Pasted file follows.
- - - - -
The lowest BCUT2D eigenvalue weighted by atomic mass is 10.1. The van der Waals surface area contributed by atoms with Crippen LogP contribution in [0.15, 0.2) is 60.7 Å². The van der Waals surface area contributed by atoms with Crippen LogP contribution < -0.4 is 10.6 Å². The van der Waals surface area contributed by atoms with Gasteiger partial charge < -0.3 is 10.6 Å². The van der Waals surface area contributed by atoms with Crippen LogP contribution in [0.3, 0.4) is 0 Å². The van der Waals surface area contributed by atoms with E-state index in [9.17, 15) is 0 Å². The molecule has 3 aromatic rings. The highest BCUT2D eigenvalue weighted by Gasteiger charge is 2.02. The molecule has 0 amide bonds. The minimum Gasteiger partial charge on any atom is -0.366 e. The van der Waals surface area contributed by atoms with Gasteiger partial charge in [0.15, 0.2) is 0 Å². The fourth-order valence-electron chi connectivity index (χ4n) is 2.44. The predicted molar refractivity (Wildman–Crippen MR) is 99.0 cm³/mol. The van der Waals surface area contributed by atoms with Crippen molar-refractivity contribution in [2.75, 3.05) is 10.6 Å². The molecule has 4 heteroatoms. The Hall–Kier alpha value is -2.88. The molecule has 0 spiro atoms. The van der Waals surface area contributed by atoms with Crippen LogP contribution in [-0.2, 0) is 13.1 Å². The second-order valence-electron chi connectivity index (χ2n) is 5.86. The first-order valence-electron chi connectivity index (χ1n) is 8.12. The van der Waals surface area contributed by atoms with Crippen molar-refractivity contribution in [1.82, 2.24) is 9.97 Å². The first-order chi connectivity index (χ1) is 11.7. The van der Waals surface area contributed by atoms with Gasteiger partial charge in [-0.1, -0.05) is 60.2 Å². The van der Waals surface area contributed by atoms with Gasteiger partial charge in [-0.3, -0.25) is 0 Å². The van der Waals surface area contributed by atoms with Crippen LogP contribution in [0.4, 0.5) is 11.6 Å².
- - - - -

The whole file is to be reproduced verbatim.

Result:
The lowest BCUT2D eigenvalue weighted by atomic mass is 10.1. The van der Waals surface area contributed by atoms with Crippen LogP contribution in [0.15, 0.2) is 60.7 Å². The van der Waals surface area contributed by atoms with Crippen LogP contribution < -0.4 is 10.6 Å². The van der Waals surface area contributed by atoms with Gasteiger partial charge < -0.3 is 10.6 Å². The van der Waals surface area contributed by atoms with Crippen LogP contribution in [0.3, 0.4) is 0 Å². The van der Waals surface area contributed by atoms with E-state index in [9.17, 15) is 0 Å². The molecule has 3 aromatic rings. The highest BCUT2D eigenvalue weighted by Gasteiger charge is 2.02. The molecule has 0 amide bonds. The minimum Gasteiger partial charge on any atom is -0.366 e. The van der Waals surface area contributed by atoms with Gasteiger partial charge in [0.15, 0.2) is 0 Å². The fourth-order valence-electron chi connectivity index (χ4n) is 2.44. The predicted molar refractivity (Wildman–Crippen MR) is 99.0 cm³/mol. The van der Waals surface area contributed by atoms with Crippen molar-refractivity contribution in [2.75, 3.05) is 10.6 Å². The molecule has 4 heteroatoms. The Hall–Kier alpha value is -2.88. The molecule has 0 spiro atoms. The van der Waals surface area contributed by atoms with Crippen LogP contribution in [-0.2, 0) is 13.1 Å². The second-order valence-electron chi connectivity index (χ2n) is 5.86. The first-order valence-electron chi connectivity index (χ1n) is 8.12. The van der Waals surface area contributed by atoms with Crippen molar-refractivity contribution in [1.82, 2.24) is 9.97 Å². The first-order chi connectivity index (χ1) is 11.7. The van der Waals surface area contributed by atoms with Gasteiger partial charge in [-0.1, -0.05) is 60.2 Å². The van der Waals surface area contributed by atoms with Gasteiger partial charge in [-0.3, -0.25) is 0 Å². The van der Waals surface area contributed by atoms with Crippen LogP contribution in [0.4, 0.5) is 11.6 Å².